Evangelical politician and bishop in Finland cleared of ‘hate speech’ charges for remarks about gay people

A Helsinki court on Wednesday dismissed all charges against a Finnish member of parliament and an evangelical bishop, each accused of hate speech for expressing biblical views on homosexuality.

A unanimous three-judge panel cleared Dr. Päivi Räsänen, a doctor and former interior minister of the country, and the Reverend Juhana Pohjola, bishop of the Evangelical Lutheran Mission diocese in Finland, of hate crime charges.

Judges ruled that “it is not for the district court to interpret biblical concepts” and ordered prosecutors to pay more than 60,000 euros ($66,757.80) in court costs, reports the advocacy group ADF International.

Prosecutors have seven days to appeal the decision, the advocacy group said in a statement. In a late afternoon video news conference, Dr Räsänen said she had “heard that prosecutors are likely to appeal” the verdict, but “we don’t know that yet.” An Associated Press report also noted the likelihood of an appeal, citing unnamed Finnish prosecutors.

Dr Räsänen added: “I stand ready to defend freedom of expression and religion in all necessary courts, including before [the] European Court of Human Rights, if necessary.

The physician-legislator told the press conference: “The court’s decision is important for Bible-believing Christians, but also for freedom of expression more broadly.”

She said several Finnish Christians told her they started “self-censorship” because they saw what she had been through during the three years of investigation and trial.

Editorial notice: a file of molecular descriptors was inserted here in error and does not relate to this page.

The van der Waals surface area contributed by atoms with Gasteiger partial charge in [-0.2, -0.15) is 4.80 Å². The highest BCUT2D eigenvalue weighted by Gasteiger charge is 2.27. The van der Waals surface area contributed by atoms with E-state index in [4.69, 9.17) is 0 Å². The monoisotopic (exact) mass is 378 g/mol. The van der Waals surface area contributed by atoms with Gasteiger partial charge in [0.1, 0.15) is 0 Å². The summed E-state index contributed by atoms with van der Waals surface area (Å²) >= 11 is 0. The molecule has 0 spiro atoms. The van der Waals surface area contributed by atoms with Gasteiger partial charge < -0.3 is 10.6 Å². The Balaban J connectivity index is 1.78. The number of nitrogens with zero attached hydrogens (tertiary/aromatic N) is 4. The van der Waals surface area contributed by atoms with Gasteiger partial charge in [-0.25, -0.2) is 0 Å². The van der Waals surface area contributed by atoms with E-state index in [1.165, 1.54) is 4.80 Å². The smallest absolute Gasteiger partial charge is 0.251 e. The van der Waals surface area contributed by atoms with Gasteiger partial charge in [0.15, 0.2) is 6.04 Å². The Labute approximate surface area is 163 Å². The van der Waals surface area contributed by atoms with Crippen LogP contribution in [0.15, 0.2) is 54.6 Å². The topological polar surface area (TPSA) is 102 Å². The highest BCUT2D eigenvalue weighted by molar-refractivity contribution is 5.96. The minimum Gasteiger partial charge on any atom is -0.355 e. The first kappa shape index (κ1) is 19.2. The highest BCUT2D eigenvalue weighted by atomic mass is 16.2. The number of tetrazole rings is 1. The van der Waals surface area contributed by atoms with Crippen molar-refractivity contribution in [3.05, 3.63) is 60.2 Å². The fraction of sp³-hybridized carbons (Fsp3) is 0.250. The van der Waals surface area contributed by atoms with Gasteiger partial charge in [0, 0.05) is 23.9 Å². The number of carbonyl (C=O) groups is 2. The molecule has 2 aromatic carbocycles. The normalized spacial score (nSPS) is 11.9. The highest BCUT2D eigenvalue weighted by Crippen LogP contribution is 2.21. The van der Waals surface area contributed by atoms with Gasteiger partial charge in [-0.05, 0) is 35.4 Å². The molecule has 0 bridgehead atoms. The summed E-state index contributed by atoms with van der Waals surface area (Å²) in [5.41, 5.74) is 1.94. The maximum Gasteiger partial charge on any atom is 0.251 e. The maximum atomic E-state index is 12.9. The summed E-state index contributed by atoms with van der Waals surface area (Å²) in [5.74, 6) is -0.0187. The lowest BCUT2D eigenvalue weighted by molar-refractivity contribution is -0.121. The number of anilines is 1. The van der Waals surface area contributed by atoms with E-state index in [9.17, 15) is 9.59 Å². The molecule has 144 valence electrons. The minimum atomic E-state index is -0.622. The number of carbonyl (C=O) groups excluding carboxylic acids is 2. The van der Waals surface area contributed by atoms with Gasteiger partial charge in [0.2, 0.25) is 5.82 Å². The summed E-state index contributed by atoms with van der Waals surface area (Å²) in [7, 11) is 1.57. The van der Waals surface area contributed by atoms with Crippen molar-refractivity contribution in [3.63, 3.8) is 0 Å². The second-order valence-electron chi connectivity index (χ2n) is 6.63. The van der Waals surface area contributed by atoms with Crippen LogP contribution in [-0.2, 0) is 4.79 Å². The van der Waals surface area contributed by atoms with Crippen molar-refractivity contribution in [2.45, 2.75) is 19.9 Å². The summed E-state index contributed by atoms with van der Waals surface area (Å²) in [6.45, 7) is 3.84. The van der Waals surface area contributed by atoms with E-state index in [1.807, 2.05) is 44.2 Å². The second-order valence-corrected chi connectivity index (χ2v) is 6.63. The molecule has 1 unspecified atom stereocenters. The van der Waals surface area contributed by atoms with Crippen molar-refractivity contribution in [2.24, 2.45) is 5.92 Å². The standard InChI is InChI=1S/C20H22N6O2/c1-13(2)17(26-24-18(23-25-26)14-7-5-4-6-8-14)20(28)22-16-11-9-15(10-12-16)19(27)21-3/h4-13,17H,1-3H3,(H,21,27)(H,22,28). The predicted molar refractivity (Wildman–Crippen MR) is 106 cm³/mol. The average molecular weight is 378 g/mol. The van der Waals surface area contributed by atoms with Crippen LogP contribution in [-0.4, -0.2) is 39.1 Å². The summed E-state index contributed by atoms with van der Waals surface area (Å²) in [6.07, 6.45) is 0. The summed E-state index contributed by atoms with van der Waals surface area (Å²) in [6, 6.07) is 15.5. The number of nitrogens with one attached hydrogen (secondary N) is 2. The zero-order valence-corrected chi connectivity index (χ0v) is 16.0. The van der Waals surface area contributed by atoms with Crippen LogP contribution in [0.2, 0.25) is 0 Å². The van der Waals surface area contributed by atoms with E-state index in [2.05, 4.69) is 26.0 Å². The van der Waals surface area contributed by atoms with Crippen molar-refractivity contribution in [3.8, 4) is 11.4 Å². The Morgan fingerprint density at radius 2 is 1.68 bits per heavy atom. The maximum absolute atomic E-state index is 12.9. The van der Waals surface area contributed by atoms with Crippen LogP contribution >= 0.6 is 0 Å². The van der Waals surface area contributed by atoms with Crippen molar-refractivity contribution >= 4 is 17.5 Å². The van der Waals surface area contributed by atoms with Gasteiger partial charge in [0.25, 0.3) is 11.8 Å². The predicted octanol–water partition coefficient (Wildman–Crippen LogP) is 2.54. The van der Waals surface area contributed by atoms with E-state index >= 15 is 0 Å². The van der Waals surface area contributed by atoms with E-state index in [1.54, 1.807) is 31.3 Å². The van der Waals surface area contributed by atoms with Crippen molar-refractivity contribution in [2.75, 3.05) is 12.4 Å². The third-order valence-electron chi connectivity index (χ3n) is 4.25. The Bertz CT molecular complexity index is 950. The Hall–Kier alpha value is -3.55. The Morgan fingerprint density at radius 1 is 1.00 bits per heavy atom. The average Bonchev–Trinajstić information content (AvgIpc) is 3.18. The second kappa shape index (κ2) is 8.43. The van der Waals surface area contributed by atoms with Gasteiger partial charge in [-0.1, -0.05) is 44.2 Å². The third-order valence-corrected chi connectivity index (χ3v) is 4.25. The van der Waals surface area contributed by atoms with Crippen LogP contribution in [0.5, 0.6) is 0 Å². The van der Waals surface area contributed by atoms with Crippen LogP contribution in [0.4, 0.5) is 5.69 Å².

“I have [received] many posts from especially young Christians who said they were afraid to express their beliefs because their careers would be hampered if they were known to be believing Christians. I think today we have this kind of ‘cancel culture’ here in Finland,” Dr Räsänen said.

Two of the charges against the politician stemmed from a tweet she posted in 2019, when her church leaders supported a gay pride parade. In his tweet, Dr. Räsänen included a screenshot of four verses from Romans 1:24-27 that call homosexual acts “shameful.”

Along with the tweet, prosecutors cited a late 2019 radio interview in which Dr. Räsänen questioned the role of genetics in homosexuality and a 2004 pamphlet that observers said reflected “mainstream” views. found in the Bible.

The pamphlet, “Male and Female He Made Them: Same-Sex Relationships Challenge the Christian Concept of Humanity,” was published by Bishop Pohjola and the Finnish Luther Foundation.

Attorney Paul Coleman, executive director of ADF International, said the court found the district attorney was “selecting” comments from Dr Räsänen’s libretto and radio appearance with “a comedian but also a hostile interviewer” to plead his case. He said the court’s decision made it clear that “the speech must be considered in context”.

Mr. Coleman said, “In terms of how the court framed this case and understood the facts of this case, [it] is very clearly aligned with what the defense has put forward.

The case sparked international interest and support for the Christian politician. Reverend Andrew Brunson, a former missionary to Turkey, attended one of his hearings and Christian groups around the world rallied to his cause, including one who demonstrated outside the Finnish Embassy in Washington in 2021.

Sam Brownback, former US Ambassador for International Religious Freedom, welcomed the result.

“It should never have gone this far, but a jury in Finland has confirmed what we all knew – MP Paivi Räsänen and Bishop Juhana Pohjola enjoy freedom of expression which includes religious speech,” said said Amb. Brownback tweeted. “It’s a scandal that this case was prosecuted in the first place.”

And Georgetown University law professor Jonathan Turley said on Twitter that the ruling in favor of Dr Räsänen “is good news for free speech, but Finland needs to reconsider anti-freedom laws. expression that enabled this reckless pursuit”.

Barry F. Howard